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Thankyou laura, if I can bring Genga to you sometime next week could you treat him for me, I don't think I could pull his hair out :'( xx
 

missy

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Any guinea pig with a fungal skin issue is also at risk of it becoming systemic.
Generally speaking, in every case, is it pretty much inevitable that it would eventually become systemic if the fungal skin was left untreated (or not treated fully/properly) for long enough? How long would it be before it became systemic? That's probably a hard question to answer but I'm just curious about approx timescales.

I really hope that the poor piggy in this particular case heals up very quickly and makes a full recovery. Those sores look....well....extremely sore :(
 

Dindypig

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I concur wholehartedly with Laura that fungal attacks can be lethal. When we first got Dindy, the vet didn't give her much hope. She was bald down bothe sides with open sores caused by scratching and biting. She was so disstressed with the itching etc that she used to fit. When you see a Piggie fitting it makes youre heart stop, it's so frightening. The 'vest' you see her wearing was something that I found on Peter Gurney's website, it was used to stop her ripping her wounds open, you can just see a bit of raw skin behind he shoulder poking out from under the vest. Sadly PG is no longer with us but he was a great friend of Vedra's and did a lot of good work with her. Please, never leave a fungal attack to get a serious grip on your Piggie.
 

Laura-CCC4

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Generally speaking, in every case, is it pretty much inevitable that it would eventually become systemic if the fungal skin was left untreated (or not treated fully/properly) for long enough? How long would it be before it became systemic? That's probably a hard question to answer but I'm just curious about approx timescales.
Yes. Any pig with a fungal skin condition is at risk of having a systemic fungal problem, whether that be just oral fungal, or a deeper systemic issue which would be suggested by weight loss/inability to gain weight, for example. When they groom themselves, the fungal spores are likely to be ingested, which can lead to a systemic issue.

It's worth bearing in mind that any pig with a fungal skin issue, however mild, could benefit from a course of Daktarin Oral Gel to prevent or treat the progression of a systemic fungal issue, alongside the treatment of the skin of course.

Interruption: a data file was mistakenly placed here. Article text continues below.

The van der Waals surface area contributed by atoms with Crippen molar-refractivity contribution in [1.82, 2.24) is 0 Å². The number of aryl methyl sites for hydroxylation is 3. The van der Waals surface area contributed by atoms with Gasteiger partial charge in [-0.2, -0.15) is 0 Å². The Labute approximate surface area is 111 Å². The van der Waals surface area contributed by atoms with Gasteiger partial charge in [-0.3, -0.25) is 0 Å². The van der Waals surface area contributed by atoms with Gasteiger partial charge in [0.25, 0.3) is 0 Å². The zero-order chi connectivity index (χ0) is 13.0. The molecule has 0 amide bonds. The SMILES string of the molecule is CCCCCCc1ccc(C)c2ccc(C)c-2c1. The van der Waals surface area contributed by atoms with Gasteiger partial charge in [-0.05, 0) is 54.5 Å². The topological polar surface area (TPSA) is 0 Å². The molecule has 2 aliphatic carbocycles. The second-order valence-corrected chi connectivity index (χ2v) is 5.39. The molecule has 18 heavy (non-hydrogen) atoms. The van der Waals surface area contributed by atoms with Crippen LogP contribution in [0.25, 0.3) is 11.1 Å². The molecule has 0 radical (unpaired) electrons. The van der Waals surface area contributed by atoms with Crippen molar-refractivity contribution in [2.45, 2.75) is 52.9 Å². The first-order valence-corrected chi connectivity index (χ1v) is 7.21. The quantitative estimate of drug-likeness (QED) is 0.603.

Dindypig - thank you for sharing your experiences and picture too, for others to add more personal experiences of severe fungal skin issues to this thread is invaluable.
 

Lisajazz

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Excellent advice! I just wanted to add that if you have multiple cages take care! I had a rescue pig in with fungla who quickly passed it onto another - she got it on her face which wasn't nice at all and quite hard to get to safely.

I thought I was careful with using gloves, washing hands etc but still in a different room another pair got it and needed treatment, thankfully their case was very mild as I caught it fast. I am on alert for others getting it and in the process of fungal preventative baths.So take care dealing with multiple cages if one has fungal in it. Always deal with that cage last then change clothing, throw away the gloves and wash!
 

sandra turpin

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What an excellent informative post this but really sad too when you see the suffering of the piggy. I am a new guinea pig owner and my biggest concern is that not being very confident I might miss something. I would hate to be the cause of my boys suffering in anyway. Is there something that can be done as a preventative measure?

I hope the piggy in the photos makes a full recovery.
 

sandra turpin

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What an excellent informative post this but really sad too when you see the suffering of the piggy. I am a new guinea pig owner and my biggest concern is that not being very confident I might miss something. I would hate to be the cause of my boys suffering in anyway. Is there something that can be done as a preventative measure?

I hope the piggy in the photos makes a full recovery.
 

Laura-CCC4

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I would hate to be the cause of my boys suffering in anyway. Is there something that can be done as a preventative measure?
I'm glad you found the post helpful Sandra. The post I made detailing a few rules about fungal pigs being prone to flare ups can also be applied as preventative measures:

- No exposure to direct sunlight;
- No woodshavings/sawdust;
- Bath routinely in an anti-fungal shampoo (especially in warm/humid weather).

How routinely, at least once every 2-3 months, more often in summer. In winter extra care must be taken, pigs must not be taken outdoors until fully dry, although I would not expect most piggies to be living outdoors through the winter. Indeed a guinea pig suffering any skin condition in this weather, especially one as severe as the pig in the photos, should be kept indoors all winter. It can take many weeks just for the hair to grow back, and a pig that is missing hair must not be subjected to cold and fluctuating temperatures (one reason skinny pigs/baldwins require specialist care).

Which anti-fungal shampoo, well I have had success with Nizoral, and have heard that Alphosyl and Polytar are also suitable. I personally favour Nizoral.
 

clairelove

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Laura what treatment do you use for fungal?

i have rodney here with fungal he has the nizoral baths has has canesten cream in between, it seems to clear but with in 2 days he has developed patches every where on him again, he had another bath last night and hair pluck:(

i will treat him for systemic thrush, but do you use any other treatment between the baths?

i have to say i am finding rodney a very big challenge:...:...:...